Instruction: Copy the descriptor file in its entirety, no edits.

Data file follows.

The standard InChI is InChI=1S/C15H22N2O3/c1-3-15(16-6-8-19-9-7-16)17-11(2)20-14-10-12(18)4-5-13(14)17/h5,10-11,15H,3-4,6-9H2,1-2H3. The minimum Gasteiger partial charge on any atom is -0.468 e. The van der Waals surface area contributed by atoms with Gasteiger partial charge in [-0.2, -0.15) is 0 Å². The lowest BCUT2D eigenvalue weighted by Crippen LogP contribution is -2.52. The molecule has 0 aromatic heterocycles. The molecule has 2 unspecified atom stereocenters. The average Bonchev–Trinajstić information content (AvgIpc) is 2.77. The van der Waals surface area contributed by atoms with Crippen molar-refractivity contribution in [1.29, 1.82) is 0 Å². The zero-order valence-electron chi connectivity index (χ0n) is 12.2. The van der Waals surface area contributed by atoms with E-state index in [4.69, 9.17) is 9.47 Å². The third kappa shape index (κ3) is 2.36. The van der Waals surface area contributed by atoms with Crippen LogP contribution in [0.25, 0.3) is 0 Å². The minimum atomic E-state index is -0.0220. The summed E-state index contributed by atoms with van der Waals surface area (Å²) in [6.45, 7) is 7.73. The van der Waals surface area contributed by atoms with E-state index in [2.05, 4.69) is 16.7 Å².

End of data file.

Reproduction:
The standard InChI is InChI=1S/C15H22N2O3/c1-3-15(16-6-8-19-9-7-16)17-11(2)20-14-10-12(18)4-5-13(14)17/h5,10-11,15H,3-4,6-9H2,1-2H3. The minimum Gasteiger partial charge on any atom is -0.468 e. The van der Waals surface area contributed by atoms with Gasteiger partial charge in [-0.2, -0.15) is 0 Å². The lowest BCUT2D eigenvalue weighted by Crippen LogP contribution is -2.52. The molecule has 0 aromatic heterocycles. The molecule has 2 unspecified atom stereocenters. The average Bonchev–Trinajstić information content (AvgIpc) is 2.77. The van der Waals surface area contributed by atoms with Crippen molar-refractivity contribution in [1.29, 1.82) is 0 Å². The zero-order valence-electron chi connectivity index (χ0n) is 12.2. The van der Waals surface area contributed by atoms with E-state index in [4.69, 9.17) is 9.47 Å². The third kappa shape index (κ3) is 2.36. The van der Waals surface area contributed by atoms with Crippen LogP contribution in [0.25, 0.3) is 0 Å². The minimum atomic E-state index is -0.0220. The summed E-state index contributed by atoms with van der Waals surface area (Å²) in [6.45, 7) is 7.73. The van der Waals surface area contributed by atoms with E-state index in [2.05, 4.69) is 16.7 Å².